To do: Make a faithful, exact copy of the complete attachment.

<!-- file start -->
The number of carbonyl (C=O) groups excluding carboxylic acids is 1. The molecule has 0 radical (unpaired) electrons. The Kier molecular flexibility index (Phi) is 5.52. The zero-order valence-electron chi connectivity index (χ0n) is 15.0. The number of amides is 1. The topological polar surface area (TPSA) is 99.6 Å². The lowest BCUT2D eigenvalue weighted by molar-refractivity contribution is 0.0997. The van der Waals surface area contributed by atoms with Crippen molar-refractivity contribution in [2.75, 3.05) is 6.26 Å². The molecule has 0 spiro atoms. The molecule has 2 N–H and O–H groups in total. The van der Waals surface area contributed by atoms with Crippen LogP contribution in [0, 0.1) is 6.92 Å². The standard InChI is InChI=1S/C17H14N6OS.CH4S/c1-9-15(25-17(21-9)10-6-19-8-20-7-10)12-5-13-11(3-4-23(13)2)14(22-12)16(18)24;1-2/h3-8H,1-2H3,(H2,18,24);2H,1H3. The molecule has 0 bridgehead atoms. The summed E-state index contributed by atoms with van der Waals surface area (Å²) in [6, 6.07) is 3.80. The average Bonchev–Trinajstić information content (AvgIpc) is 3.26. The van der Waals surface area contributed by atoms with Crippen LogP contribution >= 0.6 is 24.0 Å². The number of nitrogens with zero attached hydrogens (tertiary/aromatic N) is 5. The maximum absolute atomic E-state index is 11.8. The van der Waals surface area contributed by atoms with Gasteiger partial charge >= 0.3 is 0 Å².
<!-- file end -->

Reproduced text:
The number of carbonyl (C=O) groups excluding carboxylic acids is 1. The molecule has 0 radical (unpaired) electrons. The Kier molecular flexibility index (Phi) is 5.52. The zero-order valence-electron chi connectivity index (χ0n) is 15.0. The number of amides is 1. The topological polar surface area (TPSA) is 99.6 Å². The lowest BCUT2D eigenvalue weighted by molar-refractivity contribution is 0.0997. The van der Waals surface area contributed by atoms with Crippen molar-refractivity contribution in [2.75, 3.05) is 6.26 Å². The molecule has 0 spiro atoms. The molecule has 2 N–H and O–H groups in total. The van der Waals surface area contributed by atoms with Crippen LogP contribution in [0, 0.1) is 6.92 Å². The standard InChI is InChI=1S/C17H14N6OS.CH4S/c1-9-15(25-17(21-9)10-6-19-8-20-7-10)12-5-13-11(3-4-23(13)2)14(22-12)16(18)24;1-2/h3-8H,1-2H3,(H2,18,24);2H,1H3. The molecule has 0 bridgehead atoms. The summed E-state index contributed by atoms with van der Waals surface area (Å²) in [6, 6.07) is 3.80. The average Bonchev–Trinajstić information content (AvgIpc) is 3.26. The van der Waals surface area contributed by atoms with Crippen LogP contribution >= 0.6 is 24.0 Å². The number of nitrogens with zero attached hydrogens (tertiary/aromatic N) is 5. The maximum absolute atomic E-state index is 11.8. The van der Waals surface area contributed by atoms with Gasteiger partial charge >= 0.3 is 0 Å².